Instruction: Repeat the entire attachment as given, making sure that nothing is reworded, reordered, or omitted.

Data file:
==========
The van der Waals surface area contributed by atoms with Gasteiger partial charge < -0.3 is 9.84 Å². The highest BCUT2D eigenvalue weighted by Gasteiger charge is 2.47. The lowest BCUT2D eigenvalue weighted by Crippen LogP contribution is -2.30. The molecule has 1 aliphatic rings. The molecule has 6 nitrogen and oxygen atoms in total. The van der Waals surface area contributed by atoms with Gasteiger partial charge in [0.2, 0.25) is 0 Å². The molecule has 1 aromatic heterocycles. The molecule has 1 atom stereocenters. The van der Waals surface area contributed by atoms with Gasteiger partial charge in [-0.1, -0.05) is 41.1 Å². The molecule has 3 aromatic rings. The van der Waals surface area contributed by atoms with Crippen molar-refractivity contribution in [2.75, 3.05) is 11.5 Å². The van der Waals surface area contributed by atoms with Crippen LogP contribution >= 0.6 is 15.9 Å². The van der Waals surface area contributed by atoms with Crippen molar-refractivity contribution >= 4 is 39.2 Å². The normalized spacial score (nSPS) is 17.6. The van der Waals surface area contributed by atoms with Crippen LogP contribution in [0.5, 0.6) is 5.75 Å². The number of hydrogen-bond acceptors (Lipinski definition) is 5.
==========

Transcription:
The van der Waals surface area contributed by atoms with Gasteiger partial charge < -0.3 is 9.84 Å². The highest BCUT2D eigenvalue weighted by Gasteiger charge is 2.47. The lowest BCUT2D eigenvalue weighted by Crippen LogP contribution is -2.30. The molecule has 1 aliphatic rings. The molecule has 6 nitrogen and oxygen atoms in total. The van der Waals surface area contributed by atoms with Gasteiger partial charge in [0.2, 0.25) is 0 Å². The molecule has 1 aromatic heterocycles. The molecule has 1 atom stereocenters. The van der Waals surface area contributed by atoms with Gasteiger partial charge in [-0.1, -0.05) is 41.1 Å². The molecule has 3 aromatic rings. The van der Waals surface area contributed by atoms with Crippen molar-refractivity contribution in [2.75, 3.05) is 11.5 Å². The van der Waals surface area contributed by atoms with Crippen LogP contribution >= 0.6 is 15.9 Å². The van der Waals surface area contributed by atoms with Crippen molar-refractivity contribution >= 4 is 39.2 Å². The normalized spacial score (nSPS) is 17.6. The van der Waals surface area contributed by atoms with Crippen LogP contribution in [0.5, 0.6) is 5.75 Å². The number of hydrogen-bond acceptors (Lipinski definition) is 5.